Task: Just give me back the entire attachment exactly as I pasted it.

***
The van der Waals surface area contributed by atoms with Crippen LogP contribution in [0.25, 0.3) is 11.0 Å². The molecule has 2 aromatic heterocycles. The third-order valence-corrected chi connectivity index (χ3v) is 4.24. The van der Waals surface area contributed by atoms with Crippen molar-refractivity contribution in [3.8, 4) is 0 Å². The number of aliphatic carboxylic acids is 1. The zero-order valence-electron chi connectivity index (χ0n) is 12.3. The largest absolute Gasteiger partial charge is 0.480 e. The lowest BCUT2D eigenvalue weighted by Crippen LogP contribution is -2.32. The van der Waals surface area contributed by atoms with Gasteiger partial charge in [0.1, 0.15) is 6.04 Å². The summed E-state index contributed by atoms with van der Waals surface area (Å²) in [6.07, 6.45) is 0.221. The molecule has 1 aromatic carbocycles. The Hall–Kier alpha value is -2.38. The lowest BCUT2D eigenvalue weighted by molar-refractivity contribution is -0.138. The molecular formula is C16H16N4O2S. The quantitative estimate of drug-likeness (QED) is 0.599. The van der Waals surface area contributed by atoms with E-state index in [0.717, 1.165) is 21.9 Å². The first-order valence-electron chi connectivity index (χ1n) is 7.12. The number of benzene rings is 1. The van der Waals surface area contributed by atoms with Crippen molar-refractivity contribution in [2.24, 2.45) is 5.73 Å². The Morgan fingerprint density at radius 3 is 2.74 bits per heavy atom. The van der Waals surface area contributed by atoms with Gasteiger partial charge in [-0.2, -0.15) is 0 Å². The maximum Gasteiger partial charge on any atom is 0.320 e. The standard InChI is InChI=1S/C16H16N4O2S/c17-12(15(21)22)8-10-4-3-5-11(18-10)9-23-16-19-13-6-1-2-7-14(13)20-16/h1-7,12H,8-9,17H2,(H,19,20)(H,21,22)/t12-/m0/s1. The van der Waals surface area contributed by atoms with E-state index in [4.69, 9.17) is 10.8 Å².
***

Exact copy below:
The van der Waals surface area contributed by atoms with Crippen LogP contribution in [0.25, 0.3) is 11.0 Å². The molecule has 2 aromatic heterocycles. The third-order valence-corrected chi connectivity index (χ3v) is 4.24. The van der Waals surface area contributed by atoms with Crippen molar-refractivity contribution in [3.8, 4) is 0 Å². The number of aliphatic carboxylic acids is 1. The zero-order valence-electron chi connectivity index (χ0n) is 12.3. The largest absolute Gasteiger partial charge is 0.480 e. The lowest BCUT2D eigenvalue weighted by Crippen LogP contribution is -2.32. The van der Waals surface area contributed by atoms with Gasteiger partial charge in [0.1, 0.15) is 6.04 Å². The summed E-state index contributed by atoms with van der Waals surface area (Å²) in [6.07, 6.45) is 0.221. The molecule has 1 aromatic carbocycles. The Hall–Kier alpha value is -2.38. The lowest BCUT2D eigenvalue weighted by molar-refractivity contribution is -0.138. The molecular formula is C16H16N4O2S. The quantitative estimate of drug-likeness (QED) is 0.599. The van der Waals surface area contributed by atoms with E-state index in [0.717, 1.165) is 21.9 Å². The first-order valence-electron chi connectivity index (χ1n) is 7.12. The number of benzene rings is 1. The van der Waals surface area contributed by atoms with Crippen molar-refractivity contribution in [2.24, 2.45) is 5.73 Å². The Morgan fingerprint density at radius 3 is 2.74 bits per heavy atom. The van der Waals surface area contributed by atoms with Gasteiger partial charge in [-0.2, -0.15) is 0 Å². The maximum Gasteiger partial charge on any atom is 0.320 e. The standard InChI is InChI=1S/C16H16N4O2S/c17-12(15(21)22)8-10-4-3-5-11(18-10)9-23-16-19-13-6-1-2-7-14(13)20-16/h1-7,12H,8-9,17H2,(H,19,20)(H,21,22)/t12-/m0/s1. The van der Waals surface area contributed by atoms with E-state index in [4.69, 9.17) is 10.8 Å².